Watchin' the tide roll away, ooh,
I'm just sittin' on the dock of the bay,
Otis Ray Redding Jr. (September 9, 1941 December 10, 1967) was an American Soul singer famous for his distinctive voice and energetic live performances. Born in Georgia, he was influenced by gospel music as well as the output of fellow Georgia native Little Richard, whose raw, emotional vocals he greatly admired. When he came to Stax Records he recorded with the backing of house bands Booker T. and the MGs and the Mar-Kays, often recording songs he had written himself. Redding's songwriting and performing, which combined soul with rock and roll codified southern soul, and he is often credited as the Trope Maker for the Deep Soul subgenre.
Redding died along with most of his band in a plane crash at the height of his fame, when he was only twenty-six years old. His song "(Sittin' On) The Dock of the Bay" went on to be a posthumous hit, and came to be seen as his Signature Song. His music influenced dozens of other artists and earned him the well-deserved title of King of Soul.
- Bittersweet Ending: Not only did he die a matter of months after his triumphant Monterey Pop Festival performance and Aretha Franklin taking "Respect" to #1, he also died one day before the anniversary of the death of his idol Sam Cooke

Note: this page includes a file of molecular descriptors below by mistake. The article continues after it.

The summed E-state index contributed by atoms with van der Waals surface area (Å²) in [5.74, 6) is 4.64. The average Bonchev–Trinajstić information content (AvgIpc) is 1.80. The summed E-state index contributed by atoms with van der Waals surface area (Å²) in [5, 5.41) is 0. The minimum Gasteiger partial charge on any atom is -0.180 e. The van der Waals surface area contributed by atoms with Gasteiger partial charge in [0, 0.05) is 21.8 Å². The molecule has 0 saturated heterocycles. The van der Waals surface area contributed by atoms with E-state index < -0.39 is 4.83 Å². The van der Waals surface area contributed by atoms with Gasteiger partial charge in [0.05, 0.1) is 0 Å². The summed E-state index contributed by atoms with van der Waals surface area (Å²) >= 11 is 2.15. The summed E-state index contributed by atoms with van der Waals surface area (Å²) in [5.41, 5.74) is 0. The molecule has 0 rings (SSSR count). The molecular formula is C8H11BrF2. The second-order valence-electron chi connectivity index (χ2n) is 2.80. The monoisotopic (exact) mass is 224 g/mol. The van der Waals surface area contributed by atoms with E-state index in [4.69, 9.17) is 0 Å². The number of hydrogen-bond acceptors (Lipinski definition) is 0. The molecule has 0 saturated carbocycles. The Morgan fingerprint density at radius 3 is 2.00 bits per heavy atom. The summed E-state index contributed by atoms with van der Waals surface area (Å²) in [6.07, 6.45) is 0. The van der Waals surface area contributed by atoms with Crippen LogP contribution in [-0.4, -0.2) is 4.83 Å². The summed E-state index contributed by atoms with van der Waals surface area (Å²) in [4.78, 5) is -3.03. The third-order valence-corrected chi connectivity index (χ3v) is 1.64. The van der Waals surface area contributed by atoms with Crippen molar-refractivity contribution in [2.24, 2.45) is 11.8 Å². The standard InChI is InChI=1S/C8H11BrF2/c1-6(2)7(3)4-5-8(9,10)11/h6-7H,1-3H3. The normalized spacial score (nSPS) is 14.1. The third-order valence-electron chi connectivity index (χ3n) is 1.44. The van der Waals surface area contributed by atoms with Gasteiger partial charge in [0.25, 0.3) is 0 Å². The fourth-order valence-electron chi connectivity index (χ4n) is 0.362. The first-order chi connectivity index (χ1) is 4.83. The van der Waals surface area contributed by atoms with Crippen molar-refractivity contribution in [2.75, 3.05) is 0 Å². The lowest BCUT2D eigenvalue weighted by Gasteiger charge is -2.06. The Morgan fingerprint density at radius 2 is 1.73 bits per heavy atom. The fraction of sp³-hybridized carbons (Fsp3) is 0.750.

- Briefer Than They Think: Although he released a lot of material, the main part of his recording career lasted only three years. His posthumous albums account for much of the discrepancy.
- Cover Version: Redding did quite a few covers across several genres - gospel, traditional pop, straight-up blues, county, early funk, and British Invasion rock - with his most famous probably being "Try A Little Tenderness", Sam Cooke's "A Change Is Gonna Come" and The Rolling Stones' "Satisfaction". His own songs have been subject to a great many covers over the years as well.
- Fake-Out Fade-Out: Odd live-only variant; live versions of "Try A Little Tenderness" often featured Redding and the band jumping back into the song after an apparent conclusion.
- Generation Xerox: The Reddings, featuring his sons Dexter and Otis III, had a few R&B hits in The '80s, including a Cover Version of "(Sittin' on) The Dock Of The Bay".
- Jingle: An appropriately dramatic (or not) take on "Things Go Better With Coke"
- Let's Duet: An entire duet album with Carla Thomas, King and Queen.
- Lyrical Dissonance: It went both ways with "Fa-Fa-Fa-Fa-Fa (Sad Song)" (Exactly What It Says on the Tin, but it often sounded quite merry when performed live) and its psuedo-sequel "Happy Song (Dum-Dum)", which was much more melancholic.
- One of his most exuberant songs opens with the line "They call me Mr. Pitiful".
- Rockumentary: 2007's Dreams To Remember: The Legacy Of Otis Redding
- She's Got Legs: From the Monterey Pop FestivalRedding: This one goes out to all the miniskirts...I dig.
- Silly Love Songs: As titles like "Pain In My Heart" and "My Lover's Prayer" make pretty clear, Redding was no stranger to love songs.
- Source Music: Featured on the TV show Lost
- Spelling Song: "Respect"
- Team Dad: Steve Cropper, who worked for Stax Records as a record producer, session guitarist, and A&R director, says that Redding was the Team Dad for every musician involved with Stax Records in spite of his youth, and when he died the company was never quite the same.
- The Something Song: "Fa-Fa-Fa-Fa-Fa (Sad Song)" and "The Happy Song (Dum-Dum)"
- Verbal Tic: "Lord, have mercy!"
- And more famously: gotta, gotta.
- Very Special Episode: "Stay In School", which is Exactly What It Says on the Tin.